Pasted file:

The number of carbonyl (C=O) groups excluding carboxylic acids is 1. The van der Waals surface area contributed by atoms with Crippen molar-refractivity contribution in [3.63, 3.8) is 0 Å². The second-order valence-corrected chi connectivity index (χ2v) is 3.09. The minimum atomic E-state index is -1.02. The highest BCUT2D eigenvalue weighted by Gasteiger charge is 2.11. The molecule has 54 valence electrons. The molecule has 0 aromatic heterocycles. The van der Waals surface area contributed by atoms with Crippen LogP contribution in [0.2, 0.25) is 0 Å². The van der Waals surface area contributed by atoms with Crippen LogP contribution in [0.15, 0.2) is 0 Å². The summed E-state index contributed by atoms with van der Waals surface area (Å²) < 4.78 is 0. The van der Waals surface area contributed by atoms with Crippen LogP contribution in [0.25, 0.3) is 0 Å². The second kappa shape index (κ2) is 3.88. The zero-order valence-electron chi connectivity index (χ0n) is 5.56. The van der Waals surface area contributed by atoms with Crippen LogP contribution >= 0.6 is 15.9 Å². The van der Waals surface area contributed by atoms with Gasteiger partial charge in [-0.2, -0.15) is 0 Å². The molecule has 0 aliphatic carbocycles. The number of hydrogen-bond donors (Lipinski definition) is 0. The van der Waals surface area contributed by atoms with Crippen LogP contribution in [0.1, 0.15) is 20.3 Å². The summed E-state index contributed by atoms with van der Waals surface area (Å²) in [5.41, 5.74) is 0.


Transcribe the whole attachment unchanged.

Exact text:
The number of carbonyl (C=O) groups excluding carboxylic acids is 1. The van der Waals surface area contributed by atoms with Crippen molar-refractivity contribution in [3.63, 3.8) is 0 Å². The second-order valence-corrected chi connectivity index (χ2v) is 3.09. The minimum atomic E-state index is -1.02. The highest BCUT2D eigenvalue weighted by Gasteiger charge is 2.11. The molecule has 54 valence electrons. The molecule has 0 aromatic heterocycles. The van der Waals surface area contributed by atoms with Crippen LogP contribution in [0.2, 0.25) is 0 Å². The van der Waals surface area contributed by atoms with Crippen LogP contribution in [0.15, 0.2) is 0 Å². The summed E-state index contributed by atoms with van der Waals surface area (Å²) < 4.78 is 0. The van der Waals surface area contributed by atoms with Crippen LogP contribution in [0.25, 0.3) is 0 Å². The second kappa shape index (κ2) is 3.88. The zero-order valence-electron chi connectivity index (χ0n) is 5.56. The van der Waals surface area contributed by atoms with Crippen LogP contribution >= 0.6 is 15.9 Å². The van der Waals surface area contributed by atoms with Gasteiger partial charge in [-0.2, -0.15) is 0 Å². The molecule has 0 aliphatic carbocycles. The number of hydrogen-bond donors (Lipinski definition) is 0. The van der Waals surface area contributed by atoms with Crippen LogP contribution in [0.1, 0.15) is 20.3 Å². The summed E-state index contributed by atoms with van der Waals surface area (Å²) in [5.41, 5.74) is 0.